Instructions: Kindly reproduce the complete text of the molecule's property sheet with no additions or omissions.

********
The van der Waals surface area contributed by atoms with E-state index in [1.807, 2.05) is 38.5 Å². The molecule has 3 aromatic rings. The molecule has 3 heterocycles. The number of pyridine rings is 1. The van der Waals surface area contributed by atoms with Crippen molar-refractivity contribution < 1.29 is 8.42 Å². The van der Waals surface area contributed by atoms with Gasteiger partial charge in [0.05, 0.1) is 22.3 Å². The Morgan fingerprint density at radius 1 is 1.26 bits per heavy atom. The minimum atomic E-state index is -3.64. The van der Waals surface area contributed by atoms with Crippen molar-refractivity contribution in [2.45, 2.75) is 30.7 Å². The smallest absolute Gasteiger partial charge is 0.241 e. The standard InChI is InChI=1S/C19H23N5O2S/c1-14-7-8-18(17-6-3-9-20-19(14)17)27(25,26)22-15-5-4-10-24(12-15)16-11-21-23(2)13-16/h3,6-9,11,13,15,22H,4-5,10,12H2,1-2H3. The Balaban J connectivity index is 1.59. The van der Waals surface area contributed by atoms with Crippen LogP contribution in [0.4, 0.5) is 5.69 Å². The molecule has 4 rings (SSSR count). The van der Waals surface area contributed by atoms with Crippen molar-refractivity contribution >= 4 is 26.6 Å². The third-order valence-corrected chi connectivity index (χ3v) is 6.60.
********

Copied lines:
The van der Waals surface area contributed by atoms with E-state index in [1.807, 2.05) is 38.5 Å². The molecule has 3 aromatic rings. The molecule has 3 heterocycles. The number of pyridine rings is 1. The van der Waals surface area contributed by atoms with Crippen molar-refractivity contribution < 1.29 is 8.42 Å². The van der Waals surface area contributed by atoms with Gasteiger partial charge in [0.05, 0.1) is 22.3 Å². The Morgan fingerprint density at radius 1 is 1.26 bits per heavy atom. The minimum atomic E-state index is -3.64. The van der Waals surface area contributed by atoms with Crippen molar-refractivity contribution in [2.45, 2.75) is 30.7 Å². The smallest absolute Gasteiger partial charge is 0.241 e. The standard InChI is InChI=1S/C19H23N5O2S/c1-14-7-8-18(17-6-3-9-20-19(14)17)27(25,26)22-15-5-4-10-24(12-15)16-11-21-23(2)13-16/h3,6-9,11,13,15,22H,4-5,10,12H2,1-2H3. The Balaban J connectivity index is 1.59. The van der Waals surface area contributed by atoms with Crippen LogP contribution in [0.4, 0.5) is 5.69 Å². The molecule has 4 rings (SSSR count). The van der Waals surface area contributed by atoms with Crippen molar-refractivity contribution >= 4 is 26.6 Å². The third-order valence-corrected chi connectivity index (χ3v) is 6.60.